Pippa Scott – Sanitation and Security of Tenure


Event Date 22 – 23 May 2012
Royal Holloway University of London
11 Bedford Sq
London WC1E 6DP

The Department of Geography at Royal Holloway University of London presents:

Speculating on Slums



This two day workshop in May 2012 in Bedford Square, London will examine the role played by global financial investments in land markets and globalised networks of capital in slums of developing countries. It questions some of the underlying assumptions through which informal housing in the global South has been understood, gives insights into new emerging forms of marginality, highlights contradictory, complex tensions that emerge for donors, governments, and NGOs in relation to the urban poor. The workshop draws together interdisciplinary intellectual debates, key conceptual, political and policy lessons which will enable a new research agenda for work in informal housing in the global South. Leading academic scholars working on informal housing issues and NGO practitioners will be the main selective participants in the workshop.

Pippa Scott (Consultant) – Sanitation and Security of Tenure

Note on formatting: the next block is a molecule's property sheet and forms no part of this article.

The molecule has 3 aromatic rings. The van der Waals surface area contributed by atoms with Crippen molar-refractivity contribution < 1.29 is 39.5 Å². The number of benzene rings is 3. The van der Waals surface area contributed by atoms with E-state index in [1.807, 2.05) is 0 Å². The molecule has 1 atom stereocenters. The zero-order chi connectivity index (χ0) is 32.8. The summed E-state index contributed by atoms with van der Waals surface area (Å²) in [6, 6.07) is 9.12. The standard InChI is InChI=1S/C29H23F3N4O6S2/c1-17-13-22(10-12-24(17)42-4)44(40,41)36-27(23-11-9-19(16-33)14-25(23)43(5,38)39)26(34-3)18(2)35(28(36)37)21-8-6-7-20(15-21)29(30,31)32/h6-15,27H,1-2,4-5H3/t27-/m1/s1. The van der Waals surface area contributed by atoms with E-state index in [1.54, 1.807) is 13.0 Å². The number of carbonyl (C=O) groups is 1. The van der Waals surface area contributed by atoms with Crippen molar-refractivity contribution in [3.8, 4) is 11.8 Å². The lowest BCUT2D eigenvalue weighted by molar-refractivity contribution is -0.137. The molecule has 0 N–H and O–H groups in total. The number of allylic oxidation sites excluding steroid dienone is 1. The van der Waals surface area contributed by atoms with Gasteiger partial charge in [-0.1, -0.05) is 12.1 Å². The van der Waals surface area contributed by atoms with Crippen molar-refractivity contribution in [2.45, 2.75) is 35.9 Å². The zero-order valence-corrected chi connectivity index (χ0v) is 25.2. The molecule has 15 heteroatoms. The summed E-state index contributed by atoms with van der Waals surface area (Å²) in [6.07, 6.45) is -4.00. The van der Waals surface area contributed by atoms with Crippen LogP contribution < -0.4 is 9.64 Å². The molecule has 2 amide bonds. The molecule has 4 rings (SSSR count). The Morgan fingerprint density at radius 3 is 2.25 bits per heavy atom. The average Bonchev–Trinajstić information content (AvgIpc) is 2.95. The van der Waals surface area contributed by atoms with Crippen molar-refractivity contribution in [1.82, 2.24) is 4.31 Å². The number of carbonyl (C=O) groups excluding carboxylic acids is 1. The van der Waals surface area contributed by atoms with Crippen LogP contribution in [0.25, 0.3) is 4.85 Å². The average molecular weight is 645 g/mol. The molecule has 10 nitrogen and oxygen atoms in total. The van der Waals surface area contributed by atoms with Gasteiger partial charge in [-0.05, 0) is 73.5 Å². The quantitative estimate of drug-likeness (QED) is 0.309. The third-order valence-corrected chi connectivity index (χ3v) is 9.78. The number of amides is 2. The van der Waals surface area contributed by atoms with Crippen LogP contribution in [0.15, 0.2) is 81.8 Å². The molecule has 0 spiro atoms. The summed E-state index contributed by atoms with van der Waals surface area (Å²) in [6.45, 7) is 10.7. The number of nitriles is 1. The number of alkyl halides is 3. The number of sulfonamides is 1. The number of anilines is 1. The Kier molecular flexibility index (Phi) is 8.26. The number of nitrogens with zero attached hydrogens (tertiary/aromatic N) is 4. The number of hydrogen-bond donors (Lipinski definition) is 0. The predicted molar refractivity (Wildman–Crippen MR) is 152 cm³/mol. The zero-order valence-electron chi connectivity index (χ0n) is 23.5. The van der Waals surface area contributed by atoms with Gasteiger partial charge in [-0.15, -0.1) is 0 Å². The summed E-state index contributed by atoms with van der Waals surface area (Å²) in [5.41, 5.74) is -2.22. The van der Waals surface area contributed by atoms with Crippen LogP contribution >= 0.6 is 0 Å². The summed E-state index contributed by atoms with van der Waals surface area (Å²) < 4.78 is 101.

This paper questions some of the assumptions of conventional urban upgrading with respect to sanitation and the relevance of security of tenure to urban sanitation strategy.

For sanitation, urban planning and upgrading discourse is often biased towards physically networked sanitation systems that reflect the institutional legacy of sanitation being twinned with water. Furthermore the fundamental differences in characteristics between sanitation and other basic services are often overlooked. In sanitation discourse, marketing approaches of sanitation marketing have been widely promoted in the urban context to improve sanitation coverage. Sanitation marketing however is based upon a fundamental assumption that improved marketing of sanitation options will lead to household investment in the target population. The reality is that the will and ability for slum dwellers to improve their infrastructure is varied.

This paper, based on field work conducted in Dakar Senegal will shed light on when and where urban sanitation and security of tenure are linked and where it is de jure or de facto tenure rights that provide the necessary pre-condition for urban sanitation improvements.





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